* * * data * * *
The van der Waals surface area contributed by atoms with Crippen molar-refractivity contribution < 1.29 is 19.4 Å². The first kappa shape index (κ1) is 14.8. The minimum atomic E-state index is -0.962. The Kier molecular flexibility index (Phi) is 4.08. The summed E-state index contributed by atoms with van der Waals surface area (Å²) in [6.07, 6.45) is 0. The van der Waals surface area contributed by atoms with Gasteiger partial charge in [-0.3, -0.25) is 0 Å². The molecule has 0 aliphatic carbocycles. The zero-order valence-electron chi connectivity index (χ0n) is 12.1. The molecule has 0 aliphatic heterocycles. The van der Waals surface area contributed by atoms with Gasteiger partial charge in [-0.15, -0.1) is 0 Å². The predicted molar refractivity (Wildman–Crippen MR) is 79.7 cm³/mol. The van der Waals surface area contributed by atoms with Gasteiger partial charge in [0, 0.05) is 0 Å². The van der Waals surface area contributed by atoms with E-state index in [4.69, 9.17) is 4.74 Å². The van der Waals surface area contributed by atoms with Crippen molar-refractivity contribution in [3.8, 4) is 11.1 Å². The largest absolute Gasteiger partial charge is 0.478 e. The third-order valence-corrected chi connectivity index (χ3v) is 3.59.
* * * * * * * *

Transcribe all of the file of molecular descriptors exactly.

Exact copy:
The van der Waals surface area contributed by atoms with Crippen molar-refractivity contribution < 1.29 is 19.4 Å². The first kappa shape index (κ1) is 14.8. The minimum atomic E-state index is -0.962. The Kier molecular flexibility index (Phi) is 4.08. The summed E-state index contributed by atoms with van der Waals surface area (Å²) in [6.07, 6.45) is 0. The van der Waals surface area contributed by atoms with Gasteiger partial charge in [-0.3, -0.25) is 0 Å². The molecule has 0 aliphatic carbocycles. The zero-order valence-electron chi connectivity index (χ0n) is 12.1. The molecule has 0 aliphatic heterocycles. The van der Waals surface area contributed by atoms with Gasteiger partial charge in [-0.15, -0.1) is 0 Å². The predicted molar refractivity (Wildman–Crippen MR) is 79.7 cm³/mol. The van der Waals surface area contributed by atoms with Gasteiger partial charge in [0, 0.05) is 0 Å². The van der Waals surface area contributed by atoms with E-state index in [4.69, 9.17) is 4.74 Å². The van der Waals surface area contributed by atoms with Crippen molar-refractivity contribution in [3.8, 4) is 11.1 Å². The largest absolute Gasteiger partial charge is 0.478 e. The third-order valence-corrected chi connectivity index (χ3v) is 3.59.